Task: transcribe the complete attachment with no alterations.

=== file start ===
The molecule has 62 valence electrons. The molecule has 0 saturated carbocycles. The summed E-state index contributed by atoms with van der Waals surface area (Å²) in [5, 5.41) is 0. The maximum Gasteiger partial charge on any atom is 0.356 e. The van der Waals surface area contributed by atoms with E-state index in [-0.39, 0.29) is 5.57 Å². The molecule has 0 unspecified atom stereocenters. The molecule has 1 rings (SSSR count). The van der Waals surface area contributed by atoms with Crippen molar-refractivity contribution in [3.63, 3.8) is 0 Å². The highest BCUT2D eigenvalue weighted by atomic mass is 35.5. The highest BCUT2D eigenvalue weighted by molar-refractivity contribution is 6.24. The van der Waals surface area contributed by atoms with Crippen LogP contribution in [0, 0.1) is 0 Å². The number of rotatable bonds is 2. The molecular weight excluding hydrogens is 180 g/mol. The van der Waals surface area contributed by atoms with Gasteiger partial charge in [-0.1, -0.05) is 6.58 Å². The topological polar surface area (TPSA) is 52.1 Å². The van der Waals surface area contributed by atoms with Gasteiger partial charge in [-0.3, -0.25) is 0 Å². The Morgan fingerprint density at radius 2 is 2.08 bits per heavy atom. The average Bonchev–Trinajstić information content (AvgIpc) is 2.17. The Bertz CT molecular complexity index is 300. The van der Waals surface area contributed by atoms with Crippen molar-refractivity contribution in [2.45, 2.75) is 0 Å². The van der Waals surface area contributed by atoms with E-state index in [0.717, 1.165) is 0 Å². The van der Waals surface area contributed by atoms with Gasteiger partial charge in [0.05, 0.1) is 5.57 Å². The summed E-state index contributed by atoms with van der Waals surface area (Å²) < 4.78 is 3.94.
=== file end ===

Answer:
The molecule has 62 valence electrons. The molecule has 0 saturated carbocycles. The summed E-state index contributed by atoms with van der Waals surface area (Å²) in [5, 5.41) is 0. The maximum Gasteiger partial charge on any atom is 0.356 e. The van der Waals surface area contributed by atoms with E-state index in [-0.39, 0.29) is 5.57 Å². The molecule has 0 unspecified atom stereocenters. The molecule has 1 rings (SSSR count). The van der Waals surface area contributed by atoms with Crippen molar-refractivity contribution in [3.63, 3.8) is 0 Å². The highest BCUT2D eigenvalue weighted by atomic mass is 35.5. The highest BCUT2D eigenvalue weighted by molar-refractivity contribution is 6.24. The van der Waals surface area contributed by atoms with Crippen LogP contribution in [0, 0.1) is 0 Å². The number of rotatable bonds is 2. The molecular weight excluding hydrogens is 180 g/mol. The van der Waals surface area contributed by atoms with Gasteiger partial charge in [-0.1, -0.05) is 6.58 Å². The topological polar surface area (TPSA) is 52.1 Å². The van der Waals surface area contributed by atoms with Gasteiger partial charge in [-0.3, -0.25) is 0 Å². The Morgan fingerprint density at radius 2 is 2.08 bits per heavy atom. The average Bonchev–Trinajstić information content (AvgIpc) is 2.17. The Bertz CT molecular complexity index is 300. The van der Waals surface area contributed by atoms with Crippen molar-refractivity contribution in [2.45, 2.75) is 0 Å². The van der Waals surface area contributed by atoms with E-state index in [0.717, 1.165) is 0 Å². The van der Waals surface area contributed by atoms with Gasteiger partial charge in [0.05, 0.1) is 5.57 Å². The summed E-state index contributed by atoms with van der Waals surface area (Å²) < 4.78 is 3.94.